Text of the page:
They argued nightly, much to the chagrin of the rest of the family. To make matters worse, the neighbors would snicker behind his back, whispering about his hippie son and activist daughter. Four tumultuous years later Jack’s daughter went off to college, and with her his first two dreams.
With two children now gone, Jack turned to his last daughter, his sweetheart. She always thought the world of him, and he fought to keep it that way. If he could keep her admiration as the head of the family, maybe that would be enough. She would now get all his attention. The more he pushed, though, the more she pulled away.
The first sign of trouble was when she said she had met a boy. Jack could see in her eyes that this boy meant something to her. Jack knew the boy’s family, knew of their bad reputation. He forbade her from speaking to him anymore.
The second sign of trouble was when they started dating. He argued with her, pleaded with her, tried to get her to see what he saw. She couldn’t. To make matters worse, the boy was turning her against him. She said Jack was being unfair to the boy, not giving him a chance.
The third sign of trouble was when his daughter announced they were planning to get married. Jack’s worst nightmare had come true. On the way to the church, Jack begged her to change her mind, said the boy would hurt her, said the boy would break her heart. She didn’t listen. To Jack’s despair, they were married that day.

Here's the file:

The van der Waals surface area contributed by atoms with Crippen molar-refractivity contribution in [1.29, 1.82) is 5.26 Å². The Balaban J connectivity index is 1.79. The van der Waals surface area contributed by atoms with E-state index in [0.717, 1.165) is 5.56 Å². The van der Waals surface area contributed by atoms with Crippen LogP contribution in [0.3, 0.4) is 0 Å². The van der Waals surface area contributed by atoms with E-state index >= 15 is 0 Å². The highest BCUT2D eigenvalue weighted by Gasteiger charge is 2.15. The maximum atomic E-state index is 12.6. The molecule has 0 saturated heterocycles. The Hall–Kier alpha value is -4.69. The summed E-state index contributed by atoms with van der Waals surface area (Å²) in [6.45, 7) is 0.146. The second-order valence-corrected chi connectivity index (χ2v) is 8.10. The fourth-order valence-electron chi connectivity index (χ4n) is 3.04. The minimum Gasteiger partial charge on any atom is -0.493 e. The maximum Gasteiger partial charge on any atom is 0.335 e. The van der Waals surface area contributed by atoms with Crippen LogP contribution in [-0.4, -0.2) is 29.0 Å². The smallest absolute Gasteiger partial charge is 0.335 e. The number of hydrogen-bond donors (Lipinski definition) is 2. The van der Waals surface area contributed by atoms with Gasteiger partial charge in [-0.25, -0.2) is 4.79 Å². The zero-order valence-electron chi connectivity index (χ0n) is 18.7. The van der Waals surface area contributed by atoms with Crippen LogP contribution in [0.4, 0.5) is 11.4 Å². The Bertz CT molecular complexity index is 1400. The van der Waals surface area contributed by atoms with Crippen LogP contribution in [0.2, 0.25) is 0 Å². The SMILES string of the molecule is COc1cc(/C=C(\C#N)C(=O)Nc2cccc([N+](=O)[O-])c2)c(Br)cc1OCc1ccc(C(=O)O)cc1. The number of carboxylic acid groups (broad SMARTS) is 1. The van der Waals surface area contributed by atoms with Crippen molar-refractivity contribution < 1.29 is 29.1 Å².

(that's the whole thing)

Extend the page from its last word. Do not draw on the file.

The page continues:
In time Jack would be proven right, a victory he didn’t relish. The boy did hurt her. The boy did break her heart. A few years later they were divorced, his sweetheart now a single mother with a son. To help her get on her feet, she moved back into the family home. The neighbors snickered even more.
At first, Jack ignored his grandson- the boy reminded him of the father, reminded him of all the suffering his daughter had gone through. She requested one night, politely but forcefully, that he make more of an effort to engage with him. Jack tried, but the boy just kept talking about ghost and karate turtles or something. He was obsessed with cartoons and other things Jack simply didn’t understand, and simply didn’t want to. A new vision of society was emerging, one of cynicism, self-indulgence, and escape. The institutions Jack had fought so hard to build were now crumbling, and Jack didn’t like it.
Jack again fell into a funk for many weeks. He had tried so hard to give his children the life he never had, and yet everything still fell apart. They did the opposite of what he wanted, and they all suffered for it. Jack became angry. Jack became bitter. He pulled away from his family and grandson, spending most of his days sitting in his recliner reading the newspaper.
It was a sunny afternoon the day his daughter insisted Jack take his grandson to the park. Jack grumbled as he walked out the door, the young boy bouncing in tow. Jack paced along the river, counting the minutes until he could get back into his chair, while the boy ran around the baseball diamond yelling nonsense about some scenario he was dreaming up in his head. Jack never liked the park visits, never liked the loudness of children, never liked their obsession with fantasy and play. The boy was now pretending to be a baseball hero.
“Bottom of the ninth!” he shouted to no one, “seven-seven, two out… here’s the pitch…”